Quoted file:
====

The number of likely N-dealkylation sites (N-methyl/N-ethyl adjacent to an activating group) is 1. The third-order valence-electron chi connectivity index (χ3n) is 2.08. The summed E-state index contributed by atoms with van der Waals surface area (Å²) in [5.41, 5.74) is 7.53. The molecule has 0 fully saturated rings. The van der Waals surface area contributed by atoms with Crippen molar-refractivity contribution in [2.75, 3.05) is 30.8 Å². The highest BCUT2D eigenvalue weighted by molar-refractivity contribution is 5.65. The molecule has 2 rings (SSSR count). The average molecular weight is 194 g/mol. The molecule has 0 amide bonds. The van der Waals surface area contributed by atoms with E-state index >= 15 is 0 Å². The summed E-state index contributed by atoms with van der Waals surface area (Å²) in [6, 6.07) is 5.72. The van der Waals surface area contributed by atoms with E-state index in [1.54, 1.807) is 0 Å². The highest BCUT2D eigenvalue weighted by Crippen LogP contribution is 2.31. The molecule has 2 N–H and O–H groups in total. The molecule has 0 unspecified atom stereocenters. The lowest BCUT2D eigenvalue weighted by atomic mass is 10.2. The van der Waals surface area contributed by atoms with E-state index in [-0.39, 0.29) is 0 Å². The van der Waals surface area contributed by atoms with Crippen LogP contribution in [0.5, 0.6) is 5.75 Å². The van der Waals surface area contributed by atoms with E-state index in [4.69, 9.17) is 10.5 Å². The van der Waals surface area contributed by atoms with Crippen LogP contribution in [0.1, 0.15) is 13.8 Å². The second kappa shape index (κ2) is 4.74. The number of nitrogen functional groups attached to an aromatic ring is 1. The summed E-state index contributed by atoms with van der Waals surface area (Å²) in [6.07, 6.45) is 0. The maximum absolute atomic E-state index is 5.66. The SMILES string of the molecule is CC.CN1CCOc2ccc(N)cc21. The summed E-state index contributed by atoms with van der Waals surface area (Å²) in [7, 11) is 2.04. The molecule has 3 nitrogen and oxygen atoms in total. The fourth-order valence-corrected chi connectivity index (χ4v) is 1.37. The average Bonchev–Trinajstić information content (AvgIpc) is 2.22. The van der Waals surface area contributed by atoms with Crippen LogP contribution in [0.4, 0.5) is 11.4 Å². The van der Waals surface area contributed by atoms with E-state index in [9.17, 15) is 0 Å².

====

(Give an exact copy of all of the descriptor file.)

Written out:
The number of likely N-dealkylation sites (N-methyl/N-ethyl adjacent to an activating group) is 1. The third-order valence-electron chi connectivity index (χ3n) is 2.08. The summed E-state index contributed by atoms with van der Waals surface area (Å²) in [5.41, 5.74) is 7.53. The molecule has 0 fully saturated rings. The van der Waals surface area contributed by atoms with Crippen molar-refractivity contribution in [2.75, 3.05) is 30.8 Å². The highest BCUT2D eigenvalue weighted by molar-refractivity contribution is 5.65. The molecule has 2 rings (SSSR count). The average molecular weight is 194 g/mol. The molecule has 0 amide bonds. The van der Waals surface area contributed by atoms with E-state index >= 15 is 0 Å². The summed E-state index contributed by atoms with van der Waals surface area (Å²) in [6, 6.07) is 5.72. The van der Waals surface area contributed by atoms with E-state index in [1.54, 1.807) is 0 Å². The highest BCUT2D eigenvalue weighted by Crippen LogP contribution is 2.31. The molecule has 2 N–H and O–H groups in total. The molecule has 0 unspecified atom stereocenters. The lowest BCUT2D eigenvalue weighted by atomic mass is 10.2. The van der Waals surface area contributed by atoms with E-state index in [-0.39, 0.29) is 0 Å². The van der Waals surface area contributed by atoms with Crippen LogP contribution in [0.5, 0.6) is 5.75 Å². The van der Waals surface area contributed by atoms with E-state index in [4.69, 9.17) is 10.5 Å². The van der Waals surface area contributed by atoms with Crippen LogP contribution in [0.1, 0.15) is 13.8 Å². The second kappa shape index (κ2) is 4.74. The number of nitrogen functional groups attached to an aromatic ring is 1. The summed E-state index contributed by atoms with van der Waals surface area (Å²) in [6.07, 6.45) is 0. The maximum absolute atomic E-state index is 5.66. The SMILES string of the molecule is CC.CN1CCOc2ccc(N)cc21. The summed E-state index contributed by atoms with van der Waals surface area (Å²) in [7, 11) is 2.04. The molecule has 3 nitrogen and oxygen atoms in total. The fourth-order valence-corrected chi connectivity index (χ4v) is 1.37. The average Bonchev–Trinajstić information content (AvgIpc) is 2.22. The van der Waals surface area contributed by atoms with Crippen LogP contribution in [0.4, 0.5) is 11.4 Å². The van der Waals surface area contributed by atoms with E-state index in [9.17, 15) is 0 Å².